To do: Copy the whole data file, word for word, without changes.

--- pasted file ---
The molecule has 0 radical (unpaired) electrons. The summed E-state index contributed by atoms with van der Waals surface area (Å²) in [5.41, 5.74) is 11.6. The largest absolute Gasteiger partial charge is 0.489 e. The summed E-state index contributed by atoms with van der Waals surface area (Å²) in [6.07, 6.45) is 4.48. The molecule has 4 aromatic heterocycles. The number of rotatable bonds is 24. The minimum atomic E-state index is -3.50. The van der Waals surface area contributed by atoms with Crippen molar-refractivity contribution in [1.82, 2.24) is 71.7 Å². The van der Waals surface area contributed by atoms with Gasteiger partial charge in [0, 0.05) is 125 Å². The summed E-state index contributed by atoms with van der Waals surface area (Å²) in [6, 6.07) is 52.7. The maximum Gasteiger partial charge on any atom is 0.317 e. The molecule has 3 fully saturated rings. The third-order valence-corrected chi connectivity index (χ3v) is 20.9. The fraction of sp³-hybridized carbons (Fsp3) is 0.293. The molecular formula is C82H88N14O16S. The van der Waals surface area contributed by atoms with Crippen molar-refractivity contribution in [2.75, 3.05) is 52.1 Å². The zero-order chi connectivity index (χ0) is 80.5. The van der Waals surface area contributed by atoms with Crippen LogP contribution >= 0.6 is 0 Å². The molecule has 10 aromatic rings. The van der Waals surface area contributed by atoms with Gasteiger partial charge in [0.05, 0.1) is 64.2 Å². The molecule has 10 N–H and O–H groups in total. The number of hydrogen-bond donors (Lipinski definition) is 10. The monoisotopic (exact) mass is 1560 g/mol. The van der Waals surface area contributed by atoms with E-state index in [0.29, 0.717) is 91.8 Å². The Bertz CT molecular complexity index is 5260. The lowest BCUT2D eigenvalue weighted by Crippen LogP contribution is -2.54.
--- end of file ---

The molecule has 0 radical (unpaired) electrons. The summed E-state index contributed by atoms with van der Waals surface area (Å²) in [5.41, 5.74) is 11.6. The largest absolute Gasteiger partial charge is 0.489 e. The summed E-state index contributed by atoms with van der Waals surface area (Å²) in [6.07, 6.45) is 4.48. The molecule has 4 aromatic heterocycles. The number of rotatable bonds is 24. The minimum atomic E-state index is -3.50. The van der Waals surface area contributed by atoms with Crippen molar-refractivity contribution in [1.82, 2.24) is 71.7 Å². The van der Waals surface area contributed by atoms with Gasteiger partial charge in [0, 0.05) is 125 Å². The summed E-state index contributed by atoms with van der Waals surface area (Å²) in [6, 6.07) is 52.7. The maximum Gasteiger partial charge on any atom is 0.317 e. The molecule has 3 fully saturated rings. The third-order valence-corrected chi connectivity index (χ3v) is 20.9. The fraction of sp³-hybridized carbons (Fsp3) is 0.293. The molecular formula is C82H88N14O16S. The van der Waals surface area contributed by atoms with Crippen molar-refractivity contribution in [2.75, 3.05) is 52.1 Å². The zero-order chi connectivity index (χ0) is 80.5. The van der Waals surface area contributed by atoms with Crippen LogP contribution >= 0.6 is 0 Å². The molecule has 10 aromatic rings. The van der Waals surface area contributed by atoms with Gasteiger partial charge in [0.05, 0.1) is 64.2 Å². The molecule has 10 N–H and O–H groups in total. The number of hydrogen-bond donors (Lipinski definition) is 10. The monoisotopic (exact) mass is 1560 g/mol. The van der Waals surface area contributed by atoms with E-state index in [0.29, 0.717) is 91.8 Å². The Bertz CT molecular complexity index is 5260. The lowest BCUT2D eigenvalue weighted by Crippen LogP contribution is -2.54.